A federal judge in Seattle has blocked a Texas group from publishing blueprints for 3D-printed guns. The ruling, which came down Tuesday night, was in response to a lawsuit from eight states and the District of Columbia. Their suit called the release of the gun blueprints "a bell that cannot be un-rung."
Neil Gershenfeld, director of the Center for Bits and Atoms at the Massachusetts Institute of Technology, says public concern over 3D-printed firearms misses the point and that “this can't be controlled by passing a rule.”
“The other thing that's misdirected is current consumer 3D printers make really mediocre guns,” Gershenfeld tells Here & Now’s Robin Young. “Guns are easily available. But not just that, making a gun is an easy hardware store project. … Creating a gun is just a very, very low threshold.”
On the lack of regulation of ammunition
“One straightforward thing that's a huge loophole is ammo is harder to make than the gun, and ammo is really poorly controlled. And so, if you look at access to ammo, that's not really part of the map.
“[Regulating ammunition] would be the obvious thing to do, in a coherent world.”
On the threat of synthetic bio and home fabrication labs, and how building a community could help address the problem
“I'm not scared about 3D-printed guns, for all the reasons we just talked about. What is scary is synthetic bio, the idea that in your basement, you could make a plague, a virus. That's much scarier.
“What's worked so far to control the scary threat of synthetic bio is two things that are applicable to the guns: One is surveillance, to try to look to see what's happening where. But the missed one is providing incentives to opt in, rather than doing this by yourself in a basement and going off the rails, doing it in social settings … and in the social setting, they get integrated into a community. The community helps steer, provide oversight, connect to more constructive projects.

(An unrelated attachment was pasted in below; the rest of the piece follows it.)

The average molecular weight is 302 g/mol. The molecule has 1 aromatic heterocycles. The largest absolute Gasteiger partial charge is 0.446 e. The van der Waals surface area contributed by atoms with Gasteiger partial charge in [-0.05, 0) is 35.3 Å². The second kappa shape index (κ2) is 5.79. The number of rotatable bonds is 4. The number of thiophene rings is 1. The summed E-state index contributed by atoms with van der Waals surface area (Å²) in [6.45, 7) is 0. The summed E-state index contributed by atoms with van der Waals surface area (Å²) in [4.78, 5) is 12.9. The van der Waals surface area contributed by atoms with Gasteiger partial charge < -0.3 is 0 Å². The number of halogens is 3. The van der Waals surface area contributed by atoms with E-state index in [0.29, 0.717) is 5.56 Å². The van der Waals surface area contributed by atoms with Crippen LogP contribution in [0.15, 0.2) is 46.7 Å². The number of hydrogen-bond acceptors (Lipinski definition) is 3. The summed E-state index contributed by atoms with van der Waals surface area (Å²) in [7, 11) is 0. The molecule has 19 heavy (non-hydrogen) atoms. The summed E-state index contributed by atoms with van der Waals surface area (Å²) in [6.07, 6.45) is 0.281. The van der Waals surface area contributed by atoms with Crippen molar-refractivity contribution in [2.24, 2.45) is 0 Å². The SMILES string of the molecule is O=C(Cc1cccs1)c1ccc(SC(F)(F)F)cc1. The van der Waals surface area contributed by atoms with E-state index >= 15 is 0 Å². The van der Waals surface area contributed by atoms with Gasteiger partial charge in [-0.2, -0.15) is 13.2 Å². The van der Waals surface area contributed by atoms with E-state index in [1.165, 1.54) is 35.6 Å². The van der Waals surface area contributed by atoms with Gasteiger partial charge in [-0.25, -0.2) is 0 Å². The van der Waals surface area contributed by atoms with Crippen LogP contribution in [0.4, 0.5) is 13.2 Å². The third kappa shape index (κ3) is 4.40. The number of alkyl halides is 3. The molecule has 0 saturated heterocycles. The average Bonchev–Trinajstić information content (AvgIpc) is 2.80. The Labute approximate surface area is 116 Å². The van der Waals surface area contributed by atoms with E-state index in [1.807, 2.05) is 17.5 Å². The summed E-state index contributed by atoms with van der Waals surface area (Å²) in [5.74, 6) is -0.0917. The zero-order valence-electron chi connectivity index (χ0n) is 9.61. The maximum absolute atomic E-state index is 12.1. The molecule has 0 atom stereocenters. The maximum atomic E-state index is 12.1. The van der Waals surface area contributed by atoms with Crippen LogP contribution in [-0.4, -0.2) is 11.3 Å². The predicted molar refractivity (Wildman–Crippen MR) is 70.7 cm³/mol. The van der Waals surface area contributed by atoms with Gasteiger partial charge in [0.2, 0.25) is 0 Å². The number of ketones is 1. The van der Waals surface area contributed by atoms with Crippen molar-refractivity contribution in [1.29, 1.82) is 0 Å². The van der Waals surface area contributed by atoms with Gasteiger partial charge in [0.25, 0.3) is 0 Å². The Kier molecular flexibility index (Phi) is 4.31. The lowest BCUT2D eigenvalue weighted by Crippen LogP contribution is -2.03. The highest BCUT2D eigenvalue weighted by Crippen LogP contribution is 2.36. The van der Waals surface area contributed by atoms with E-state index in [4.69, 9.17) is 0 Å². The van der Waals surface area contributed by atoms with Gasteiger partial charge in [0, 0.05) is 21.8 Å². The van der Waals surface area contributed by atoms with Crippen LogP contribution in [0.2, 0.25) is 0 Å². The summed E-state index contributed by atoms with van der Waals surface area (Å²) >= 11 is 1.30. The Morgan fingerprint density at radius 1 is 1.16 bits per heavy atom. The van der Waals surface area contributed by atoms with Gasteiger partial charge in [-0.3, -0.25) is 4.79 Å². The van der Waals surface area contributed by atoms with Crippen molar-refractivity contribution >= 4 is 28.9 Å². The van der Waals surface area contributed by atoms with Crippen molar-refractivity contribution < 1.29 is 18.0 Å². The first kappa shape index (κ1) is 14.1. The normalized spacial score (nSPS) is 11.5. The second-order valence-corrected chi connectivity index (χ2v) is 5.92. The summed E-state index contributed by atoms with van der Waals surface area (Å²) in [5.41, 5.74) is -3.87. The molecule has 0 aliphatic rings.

“There's really interesting legislation right now in the House and the Senate, bipartisan, to make a national fab lab network in the national interest. In the same way we have universal access to communication and computation, this would be universal access to digital fabrication as just sort of a right of anybody in the country.”
"There will always be bad people who do bad things and they'll get guns and they've had guns for perpetuity, and we can't stop that."Neil Gershenfeld, director of the Center for Bits and Atoms at the Massachusetts Institute of Technology
On the benefits of creating fab-lab communities
“We've run these labs in shooting-war zones. We've had them in Jalalabad, Afghanistan. We have them in Belfast and Derry [in Northern Ireland]. We have them in these places of intense sectarian conflict, and consistently what happens is people come in from the community and connect. And so there is always going to be outliers and they're going to get access to guns and no rule can prevent that.
“But, statistically, we can deal with much more of the population … We have one of these labs on the Giza plateau in Egypt, and during the Morsi riots, we were really worried. And we called, alarmed, and they laughed and they said the kids in the community who had no interest in sectarian conflict took the day off to go work in the lab. And I think that's getting to the heart of it.
“There will always be bad people who do bad things and they'll get guns and they've had guns for perpetuity, and we can't stop that. But what we can do is provide incentives to maximize the opportunity for people to come in to do this in social settings, not in darkness in the corner of their room.”
This segment aired on August 1, 2018.